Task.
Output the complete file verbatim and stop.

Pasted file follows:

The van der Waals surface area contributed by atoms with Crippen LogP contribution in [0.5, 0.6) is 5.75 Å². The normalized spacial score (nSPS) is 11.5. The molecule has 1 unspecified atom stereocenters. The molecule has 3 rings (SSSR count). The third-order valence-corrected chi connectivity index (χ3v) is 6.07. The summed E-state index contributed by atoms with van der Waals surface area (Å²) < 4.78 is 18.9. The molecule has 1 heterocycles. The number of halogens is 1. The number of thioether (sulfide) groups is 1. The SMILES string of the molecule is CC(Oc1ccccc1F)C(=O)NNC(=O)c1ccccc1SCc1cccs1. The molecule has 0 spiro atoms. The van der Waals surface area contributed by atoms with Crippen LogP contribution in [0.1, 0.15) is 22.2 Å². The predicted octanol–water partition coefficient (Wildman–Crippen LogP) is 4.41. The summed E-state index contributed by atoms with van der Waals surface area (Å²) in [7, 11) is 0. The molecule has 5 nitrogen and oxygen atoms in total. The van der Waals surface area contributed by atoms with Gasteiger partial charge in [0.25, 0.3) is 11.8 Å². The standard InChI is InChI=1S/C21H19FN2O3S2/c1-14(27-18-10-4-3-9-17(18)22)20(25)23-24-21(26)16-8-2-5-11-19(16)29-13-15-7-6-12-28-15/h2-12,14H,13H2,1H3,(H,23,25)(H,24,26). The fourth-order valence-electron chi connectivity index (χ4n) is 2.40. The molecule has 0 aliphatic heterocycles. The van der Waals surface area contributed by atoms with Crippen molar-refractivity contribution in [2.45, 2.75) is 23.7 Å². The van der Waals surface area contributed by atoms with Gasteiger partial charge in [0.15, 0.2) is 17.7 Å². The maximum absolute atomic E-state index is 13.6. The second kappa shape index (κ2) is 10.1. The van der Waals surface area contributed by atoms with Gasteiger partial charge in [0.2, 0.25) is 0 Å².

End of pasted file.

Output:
The van der Waals surface area contributed by atoms with Crippen LogP contribution in [0.5, 0.6) is 5.75 Å². The normalized spacial score (nSPS) is 11.5. The molecule has 1 unspecified atom stereocenters. The molecule has 3 rings (SSSR count). The third-order valence-corrected chi connectivity index (χ3v) is 6.07. The summed E-state index contributed by atoms with van der Waals surface area (Å²) < 4.78 is 18.9. The molecule has 1 heterocycles. The number of halogens is 1. The number of thioether (sulfide) groups is 1. The SMILES string of the molecule is CC(Oc1ccccc1F)C(=O)NNC(=O)c1ccccc1SCc1cccs1. The molecule has 0 spiro atoms. The van der Waals surface area contributed by atoms with Crippen LogP contribution in [0.1, 0.15) is 22.2 Å². The predicted octanol–water partition coefficient (Wildman–Crippen LogP) is 4.41. The summed E-state index contributed by atoms with van der Waals surface area (Å²) in [7, 11) is 0. The molecule has 5 nitrogen and oxygen atoms in total. The van der Waals surface area contributed by atoms with Gasteiger partial charge in [0.25, 0.3) is 11.8 Å². The standard InChI is InChI=1S/C21H19FN2O3S2/c1-14(27-18-10-4-3-9-17(18)22)20(25)23-24-21(26)16-8-2-5-11-19(16)29-13-15-7-6-12-28-15/h2-12,14H,13H2,1H3,(H,23,25)(H,24,26). The fourth-order valence-electron chi connectivity index (χ4n) is 2.40. The molecule has 0 aliphatic heterocycles. The van der Waals surface area contributed by atoms with Crippen molar-refractivity contribution in [2.45, 2.75) is 23.7 Å². The van der Waals surface area contributed by atoms with Gasteiger partial charge in [0.15, 0.2) is 17.7 Å². The maximum absolute atomic E-state index is 13.6. The second kappa shape index (κ2) is 10.1. The van der Waals surface area contributed by atoms with Gasteiger partial charge in [0.2, 0.25) is 0 Å².